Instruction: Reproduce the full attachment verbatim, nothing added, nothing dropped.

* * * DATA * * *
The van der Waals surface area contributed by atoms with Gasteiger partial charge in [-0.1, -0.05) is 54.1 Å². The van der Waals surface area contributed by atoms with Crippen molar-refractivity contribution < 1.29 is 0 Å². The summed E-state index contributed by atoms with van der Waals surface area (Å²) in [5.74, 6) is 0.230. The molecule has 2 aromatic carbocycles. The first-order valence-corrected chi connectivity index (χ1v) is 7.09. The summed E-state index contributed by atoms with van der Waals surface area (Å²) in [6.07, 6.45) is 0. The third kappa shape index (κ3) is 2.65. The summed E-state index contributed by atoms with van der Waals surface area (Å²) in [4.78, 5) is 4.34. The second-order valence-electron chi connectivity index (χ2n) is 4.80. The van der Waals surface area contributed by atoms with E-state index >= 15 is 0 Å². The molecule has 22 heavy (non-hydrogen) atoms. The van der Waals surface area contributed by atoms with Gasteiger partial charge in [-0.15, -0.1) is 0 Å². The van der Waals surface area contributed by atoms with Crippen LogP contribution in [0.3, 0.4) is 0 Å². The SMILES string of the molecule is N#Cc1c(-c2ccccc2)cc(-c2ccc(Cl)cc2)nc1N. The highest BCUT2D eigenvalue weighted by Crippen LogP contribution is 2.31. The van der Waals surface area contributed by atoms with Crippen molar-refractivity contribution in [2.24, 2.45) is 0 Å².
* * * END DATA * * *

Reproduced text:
The van der Waals surface area contributed by atoms with Gasteiger partial charge in [-0.1, -0.05) is 54.1 Å². The van der Waals surface area contributed by atoms with Crippen molar-refractivity contribution < 1.29 is 0 Å². The summed E-state index contributed by atoms with van der Waals surface area (Å²) in [5.74, 6) is 0.230. The molecule has 2 aromatic carbocycles. The first-order valence-corrected chi connectivity index (χ1v) is 7.09. The summed E-state index contributed by atoms with van der Waals surface area (Å²) in [6.07, 6.45) is 0. The third kappa shape index (κ3) is 2.65. The summed E-state index contributed by atoms with van der Waals surface area (Å²) in [4.78, 5) is 4.34. The second-order valence-electron chi connectivity index (χ2n) is 4.80. The van der Waals surface area contributed by atoms with E-state index >= 15 is 0 Å². The molecule has 22 heavy (non-hydrogen) atoms. The van der Waals surface area contributed by atoms with Gasteiger partial charge in [-0.15, -0.1) is 0 Å². The van der Waals surface area contributed by atoms with Crippen LogP contribution in [0.3, 0.4) is 0 Å². The SMILES string of the molecule is N#Cc1c(-c2ccccc2)cc(-c2ccc(Cl)cc2)nc1N. The highest BCUT2D eigenvalue weighted by Crippen LogP contribution is 2.31. The van der Waals surface area contributed by atoms with Crippen molar-refractivity contribution in [2.24, 2.45) is 0 Å².